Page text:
Posts filed under 'childhood memories'

Spring 2011: Out of the Void

The curse of forgetting is our blessing and from whence our greatness springs. Out of the void, we create.

Not only is translation front and center of what we publish as a journal, it also takes place behind the scenes. In February 2011, after the excitement of putting out an issue (and hearing from readers like Eliot Weinberger) subsided, we got to work on the Spring edition. Among our first tasks: launch a search for our next guest artist. The Japanese illustrator Kazunari Negishi submitted a cover on 10 Mar 2011. One day later, tsunami struck Mr. Negishi’s homeland. We had to make the decision as to whether Mr. Negishi would be the one to provide 14 illustrations in three weeks. There was another front-runner, with a good cover submission, ready and willing, who had English to boot. Mr. Negishi didn’t read English; Sayuri, our contributing editor, would have to translate the texts. “Work is good though, in times like these,” she offered. I hesitated one day before saying yes. In the end, under what must have been very difficult conditions for both Ms. Okamoto and Mr. Negishi, 14 stunning illustrations were produced that would make any magazine proud. Many well wishes poured in when our Spring 2011 issue went live, and not a few of them mentioned how much they love the artwork. Here to introduce the Spring 2011 edition (as well as the dispatch from post-3.11 Japan that Sayuri especially undertook to write) is Assistant Editor P.T. Smith.

The editor’s notes for Asymptote issues always point the reader in a direction, and for the Spring 2011 issue it was one of current events and counterpoints. Without research, the current events of that period can be hard to place. The connection between Sayuri Okamoto’s letters and the 2011 tsunami is called out directly, so that’s easy. After that it gets harder, but that’s only appropriate because, as is often the case, other links and other ways to read the issue as a whole develop. With this one, it’s memory, both its recovery and its absences. In Anthony Luebbert’s essay on A. R. Luria, he writes, “The curse of forgetting is our blessing and from whence our greatness springs. Out of the void, we create.” That creative act lives throughout the pieces in this issue, which play off each other and allow me come to my own thoughts on memory.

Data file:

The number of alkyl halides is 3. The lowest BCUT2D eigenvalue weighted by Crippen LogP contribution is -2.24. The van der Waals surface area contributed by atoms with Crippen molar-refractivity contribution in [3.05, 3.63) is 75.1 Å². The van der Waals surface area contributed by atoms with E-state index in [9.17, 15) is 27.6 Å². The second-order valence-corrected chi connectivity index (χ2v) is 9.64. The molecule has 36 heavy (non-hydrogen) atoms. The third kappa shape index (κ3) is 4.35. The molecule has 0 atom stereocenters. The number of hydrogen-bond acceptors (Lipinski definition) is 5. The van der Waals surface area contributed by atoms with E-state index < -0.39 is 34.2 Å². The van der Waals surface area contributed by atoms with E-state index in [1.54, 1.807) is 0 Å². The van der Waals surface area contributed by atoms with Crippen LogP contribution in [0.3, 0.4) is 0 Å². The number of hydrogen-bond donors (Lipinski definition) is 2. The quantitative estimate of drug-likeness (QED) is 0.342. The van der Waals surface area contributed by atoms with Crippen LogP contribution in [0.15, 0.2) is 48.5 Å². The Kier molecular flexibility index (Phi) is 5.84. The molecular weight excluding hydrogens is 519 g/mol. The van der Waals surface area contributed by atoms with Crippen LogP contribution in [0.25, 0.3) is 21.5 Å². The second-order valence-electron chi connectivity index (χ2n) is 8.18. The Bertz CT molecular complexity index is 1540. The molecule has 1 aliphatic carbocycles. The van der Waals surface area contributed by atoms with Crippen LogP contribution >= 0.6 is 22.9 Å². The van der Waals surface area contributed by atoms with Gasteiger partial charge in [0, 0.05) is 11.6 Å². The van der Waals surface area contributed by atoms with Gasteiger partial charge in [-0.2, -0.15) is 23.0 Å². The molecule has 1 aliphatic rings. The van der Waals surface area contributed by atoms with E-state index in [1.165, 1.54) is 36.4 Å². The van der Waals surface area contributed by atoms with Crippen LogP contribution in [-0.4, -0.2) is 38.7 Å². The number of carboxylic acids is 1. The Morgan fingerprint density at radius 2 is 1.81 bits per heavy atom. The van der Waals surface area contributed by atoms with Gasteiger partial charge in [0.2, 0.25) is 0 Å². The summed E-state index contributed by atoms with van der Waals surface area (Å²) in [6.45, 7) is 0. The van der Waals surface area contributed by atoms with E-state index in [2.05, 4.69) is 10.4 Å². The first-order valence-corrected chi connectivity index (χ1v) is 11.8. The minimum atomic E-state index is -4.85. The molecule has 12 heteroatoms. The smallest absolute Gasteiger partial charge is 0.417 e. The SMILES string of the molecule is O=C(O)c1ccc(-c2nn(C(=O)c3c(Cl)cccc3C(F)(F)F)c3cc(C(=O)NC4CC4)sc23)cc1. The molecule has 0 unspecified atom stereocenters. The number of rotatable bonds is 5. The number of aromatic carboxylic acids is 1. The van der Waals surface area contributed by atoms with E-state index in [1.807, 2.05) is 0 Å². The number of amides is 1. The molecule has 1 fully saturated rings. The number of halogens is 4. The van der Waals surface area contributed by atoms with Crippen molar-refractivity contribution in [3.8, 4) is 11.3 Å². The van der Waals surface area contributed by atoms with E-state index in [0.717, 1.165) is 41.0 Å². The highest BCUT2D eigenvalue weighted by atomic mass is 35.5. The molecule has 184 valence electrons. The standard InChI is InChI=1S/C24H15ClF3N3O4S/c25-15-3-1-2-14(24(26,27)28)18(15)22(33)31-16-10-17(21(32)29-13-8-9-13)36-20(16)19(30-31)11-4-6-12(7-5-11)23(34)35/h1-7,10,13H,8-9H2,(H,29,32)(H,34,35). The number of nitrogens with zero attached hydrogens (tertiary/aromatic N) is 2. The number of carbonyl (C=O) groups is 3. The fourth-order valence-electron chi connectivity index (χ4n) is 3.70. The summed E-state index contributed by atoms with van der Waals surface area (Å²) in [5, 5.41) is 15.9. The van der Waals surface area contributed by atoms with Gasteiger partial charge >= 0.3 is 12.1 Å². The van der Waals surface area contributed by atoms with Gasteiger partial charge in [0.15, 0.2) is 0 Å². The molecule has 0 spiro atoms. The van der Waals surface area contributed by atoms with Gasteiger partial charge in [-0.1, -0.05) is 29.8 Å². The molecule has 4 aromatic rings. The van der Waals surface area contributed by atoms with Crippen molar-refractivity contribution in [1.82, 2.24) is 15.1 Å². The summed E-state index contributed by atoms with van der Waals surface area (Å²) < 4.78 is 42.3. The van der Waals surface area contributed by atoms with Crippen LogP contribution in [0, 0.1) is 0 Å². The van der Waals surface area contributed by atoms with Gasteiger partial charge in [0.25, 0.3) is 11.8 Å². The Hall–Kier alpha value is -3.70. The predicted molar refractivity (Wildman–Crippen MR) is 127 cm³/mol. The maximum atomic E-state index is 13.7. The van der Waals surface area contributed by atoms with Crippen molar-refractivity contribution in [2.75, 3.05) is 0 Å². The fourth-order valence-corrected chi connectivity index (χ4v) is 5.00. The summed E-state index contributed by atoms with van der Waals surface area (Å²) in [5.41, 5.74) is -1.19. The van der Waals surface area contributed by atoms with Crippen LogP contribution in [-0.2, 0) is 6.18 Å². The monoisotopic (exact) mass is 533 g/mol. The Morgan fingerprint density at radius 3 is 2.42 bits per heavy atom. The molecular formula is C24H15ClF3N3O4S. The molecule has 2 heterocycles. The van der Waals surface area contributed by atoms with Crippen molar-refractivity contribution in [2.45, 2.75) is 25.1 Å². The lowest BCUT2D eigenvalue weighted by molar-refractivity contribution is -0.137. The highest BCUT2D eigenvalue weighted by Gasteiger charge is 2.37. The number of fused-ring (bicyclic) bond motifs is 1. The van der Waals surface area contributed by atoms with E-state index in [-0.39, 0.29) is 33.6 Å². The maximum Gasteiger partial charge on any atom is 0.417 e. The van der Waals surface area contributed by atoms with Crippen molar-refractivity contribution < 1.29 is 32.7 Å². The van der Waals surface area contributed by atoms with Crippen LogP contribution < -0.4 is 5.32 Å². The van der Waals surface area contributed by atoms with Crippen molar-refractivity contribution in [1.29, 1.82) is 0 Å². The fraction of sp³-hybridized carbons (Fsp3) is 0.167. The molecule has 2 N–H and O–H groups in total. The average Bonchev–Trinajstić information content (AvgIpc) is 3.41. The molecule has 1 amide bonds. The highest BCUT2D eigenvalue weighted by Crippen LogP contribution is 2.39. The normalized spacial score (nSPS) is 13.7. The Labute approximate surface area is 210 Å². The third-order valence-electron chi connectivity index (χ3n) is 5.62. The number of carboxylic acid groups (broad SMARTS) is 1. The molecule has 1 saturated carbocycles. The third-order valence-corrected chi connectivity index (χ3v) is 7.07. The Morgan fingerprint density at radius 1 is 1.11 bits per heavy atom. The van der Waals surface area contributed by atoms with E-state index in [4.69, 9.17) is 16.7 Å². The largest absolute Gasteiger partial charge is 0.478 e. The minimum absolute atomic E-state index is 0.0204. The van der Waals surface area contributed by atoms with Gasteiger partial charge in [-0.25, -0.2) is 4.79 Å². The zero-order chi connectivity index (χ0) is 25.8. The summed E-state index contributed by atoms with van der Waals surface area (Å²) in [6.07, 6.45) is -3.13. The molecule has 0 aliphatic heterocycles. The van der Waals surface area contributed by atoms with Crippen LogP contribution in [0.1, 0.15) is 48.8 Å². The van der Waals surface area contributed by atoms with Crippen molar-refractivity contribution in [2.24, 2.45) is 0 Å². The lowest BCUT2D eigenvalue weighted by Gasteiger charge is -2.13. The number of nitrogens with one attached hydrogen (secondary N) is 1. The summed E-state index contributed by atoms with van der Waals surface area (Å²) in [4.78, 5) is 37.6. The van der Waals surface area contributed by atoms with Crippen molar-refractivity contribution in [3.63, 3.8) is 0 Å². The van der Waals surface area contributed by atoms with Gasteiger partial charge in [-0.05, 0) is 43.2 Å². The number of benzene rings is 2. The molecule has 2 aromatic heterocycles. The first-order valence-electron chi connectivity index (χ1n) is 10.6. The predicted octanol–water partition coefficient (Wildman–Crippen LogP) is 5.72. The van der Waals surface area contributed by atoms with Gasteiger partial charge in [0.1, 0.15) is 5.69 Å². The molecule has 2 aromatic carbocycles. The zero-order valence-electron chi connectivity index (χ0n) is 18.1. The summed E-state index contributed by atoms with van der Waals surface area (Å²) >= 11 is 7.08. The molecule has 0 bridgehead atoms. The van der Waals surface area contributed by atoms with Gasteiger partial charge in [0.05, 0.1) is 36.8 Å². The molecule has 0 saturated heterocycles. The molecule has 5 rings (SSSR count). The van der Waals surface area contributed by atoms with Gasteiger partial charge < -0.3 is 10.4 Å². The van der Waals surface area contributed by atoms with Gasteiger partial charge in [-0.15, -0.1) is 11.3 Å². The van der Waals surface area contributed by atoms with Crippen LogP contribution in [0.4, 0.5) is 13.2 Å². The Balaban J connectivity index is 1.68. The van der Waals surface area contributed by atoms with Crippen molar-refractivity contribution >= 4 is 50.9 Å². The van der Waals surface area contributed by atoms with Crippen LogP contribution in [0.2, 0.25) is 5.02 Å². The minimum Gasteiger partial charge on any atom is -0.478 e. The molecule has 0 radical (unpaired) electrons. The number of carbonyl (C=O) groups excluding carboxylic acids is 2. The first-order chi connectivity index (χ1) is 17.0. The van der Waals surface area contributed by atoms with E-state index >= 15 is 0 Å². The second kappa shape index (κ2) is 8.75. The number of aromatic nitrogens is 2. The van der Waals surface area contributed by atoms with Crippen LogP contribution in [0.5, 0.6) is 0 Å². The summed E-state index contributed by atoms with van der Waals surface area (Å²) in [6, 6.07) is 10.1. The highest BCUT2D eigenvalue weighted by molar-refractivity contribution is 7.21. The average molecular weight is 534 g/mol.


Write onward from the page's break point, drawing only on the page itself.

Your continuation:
Asymptote came to life in the early days of my own entry into the world of translated literature. My first job after college was in an office where there was a rather light workload or maybe just lenient supervision. I have fond memories of printing off pieces from Words Without Borders, folding them up, putting them in my pocket, and heading off to the bathroom to get in some reading. In my memory, I did the same with Asymptote. But that can’t be the case: I’d already left the job by the time the journal launched. I enjoy this vaguery, this impossible overlap. READ MORE…

Translation Tuesday: ‘Moss’ by Julia Fiedorczuk

I shall have to overcome the vanity, the applause, my own self, and measure up to life—measure up to death.

Much of the prose in Asymptote‘s Spring 2018 fiction section (especially Jon Fosse’s Scenes from a Childhood) includes keenly observed sketches from childhood. This Tuesday, we bring you a piece from Poland that continues that theme. In Julia Fiedorczuk’s ‘Moss’, the narrator’s recollections of her grandmother are a powerful evocation of a child’s experience through the grown-up’s consciousness. And fair warning: you’re probably gonna shed a tear or two when you get to the last line.

But I’m still a child, then, who doesn’t know how to read yet.

I’m five, maybe six years old, in a purple flannel dress with little green roses. That child’s thin legs are sticking out from under the dress. Scratched and bruised like seventy sorrows. I’m sitting on a high stool in front of a mirror, legs dangling in mid-air. She’s standing behind me. Brushing my hair. I have long hair, the colour of ripe corn. Fine hair; it won’t survive adolescence: it’ll have to be cut when I hit fifteen.

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Asymptote Book Club: An Interview with Chris Andrews, Translator of The Lime Tree

Style seems to give Aira direct access to a past that hasn’t passed.

We begin a new series of monthly interviews for the Asymptote Book Club with a conversation between Asymptote Assistant Editor Lizzie Buehler and Chris Andrews, translator of César Aira’s The Lime Tree. For more about this sparkling novel, check out Emma Holland’s December review.

Josh Honn, reviewing an earlier Aira novel, suggested that Aira moves forward in straight lines only in “an attempt to make the line come back upon itself.” In the interview that follows, Chris Andrews discusses Aira’s “sinuous” writing technique, The Lime Tree’s links with Proust, and the way the novel depicts everyday racism in Perón-era Argentina.

Lizzie Buehler (LB): Tell us a little bit about how you came to translate The Lime Tree. How did the novel’s intensely self-reflective nature affect your process of translation?

Chris Andrews (CA): I read The Lime Tree (or The Linden Tree as it will be in the US edition) when it first came out in Spanish in 2003, and it has been one of my favourite Aira books since then. So I was very pleased to get the chance to translate it.

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